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Solar for the Family Farm

Solar for the Family Farm

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Solar for the Family Farm — Saratoga Today — Norreida Reyes — May 2016

REXFORD — Farming and sunshine go hand-in-hand, and when your daily life depends on the weather, a little predictability with your electric bill can be a welcome relief. For Kevin Bowman of Bowman Orchards, a family farm located at 141 Sugarhill Road in Rexford, going solar just made sense.

“The farm has been in my family for about 63 years, and my wife and I’ve owned it 12 years,” said Bowman. “We’re a hundred acres of mostly apples and some other tree fruits and small fruits, and we retail about 80 percent of it. We use a lot of electricity. Sometimes our power bills have been $3,000 a month during the peak season.”

With cold storage for roughly 10,000 bushels, refrigeration makes up a large part of the Bowman Orchard electric bill, along with cider processing operations and apple packing facilities. So, Bowman made the decision to join the many farmers choosing to place solar energy systems on their farms over the last decade.

“We’ve found that farmers gravitate toward solar,” said Brian Nowitzki, sales manager of Hudson Solar. “They like the independence, and harvesting their own energy is a good fit. Plus, the system can last upwards of 30 years, and they can see the benefits for themselves and for their heirs. It’s natural, protects the environment, and protects them for the future because they are nervous about where energy prices are going to be ten, twenty years and more in the future. It makes energy costs predictable.”

Bowman Orchards went with both rooftop panels and ground-mounted panels which were installed in August 2012 by Hudson Solar.

“Our system we purchased

outright, so in the end – we’ll own it,” said Bowman. “We’re very happy with it, and in a couple years, it’ll be cash flow positive. And, I think it just gives us one more way of being environmental stewards of the land.”

John Hand of Hand Melon Farm located at 533 Wilbur Avenue in Greenwich installed solar on his family farm this past fall. “I was in the midst of doing a conservation easement on my farm with the Agricultural Stewardship Association of Greenwich, which resulted in a significant sum of money that I received for allowing it to be put on my farm,” said Hand. “That sum of money is subject to capital gains tax. The tax incentives associated with solar panel installations was a nice way to recoup some of that.”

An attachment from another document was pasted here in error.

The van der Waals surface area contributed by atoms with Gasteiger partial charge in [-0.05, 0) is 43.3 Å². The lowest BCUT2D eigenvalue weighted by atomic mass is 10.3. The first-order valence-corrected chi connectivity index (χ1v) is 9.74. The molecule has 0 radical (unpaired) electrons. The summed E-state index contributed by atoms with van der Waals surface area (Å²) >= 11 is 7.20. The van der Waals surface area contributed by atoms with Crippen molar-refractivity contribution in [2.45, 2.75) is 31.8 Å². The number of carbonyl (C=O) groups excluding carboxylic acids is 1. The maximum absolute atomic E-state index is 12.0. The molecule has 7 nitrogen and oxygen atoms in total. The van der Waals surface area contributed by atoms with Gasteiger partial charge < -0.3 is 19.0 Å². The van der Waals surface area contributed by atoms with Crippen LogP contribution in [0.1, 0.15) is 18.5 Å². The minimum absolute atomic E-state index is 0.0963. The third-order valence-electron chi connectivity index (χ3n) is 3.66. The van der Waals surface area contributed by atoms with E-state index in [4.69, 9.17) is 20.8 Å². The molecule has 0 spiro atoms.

Hand had been interested in solar panel installation anyway, so he worked with some tax advisors and financial planners, and soon it became evident that the tax benefits made sense.

“Then I checked with different solar panel companies, and Hudson Solar seemed to me to be the most professional company for me to deal with,” said Hand.

The company visited the farm, surveyed the site and previous years of electrical consumption and offered a proposal. Hand had two barns that faced close enough to South to be good candidates for rooftop installation.

“It was a neat, tidy installation, very professional,” said Hand. “I do not expect to have a power bill for the life of the system, the next 25 years.”

Hand’s main electrical consumption are the coolers used for fresh picked vegetables, but he also has a small horse boarding operation, so he must power water heaters to keep the horses’ water from freezing in the winter. The farm also has three greenhouses that use a fair amount for ventilation fans and furnaces.

“We own a little over 400 acres,” said Hand. “We grow fruits and vegetables, and have a farm stand on Route 29 across from the Washington County Fairgrounds.” They have plenty of “pick your own” options, with strawberries in June, blueberries in July, and raspberries, tomatoes, peppers and winter squash in September.

“The trickiest part for farmers is that most of the benefits afforded to solar are income tax-related, rather than upfront grants, which can

be tough for some but works well for others,” said Nowitzki. “It really is something worth exploring in depth. Our company has been in business helping farms for 14 years. We know the laws and the available incentives, and the big crux of the matter is that solar incentives aren’t going to last forever.”

Hudson Solar is a New York–based, family-owned business serving upstate New York. The company designs and installs systems for residential, commercial, agriculture and municipal/non-profit organizations. For more information about solar installations and Hudson Solar, call 866-452-7652 or visit www.hudsonsolar.com. For more information about the farms, visit www.BowmanOrchards.com or www.HandMelonFarm.com.

https://issuu.com/saratogapublishing/docs/st050616-cover/35?e=2012074/35405394

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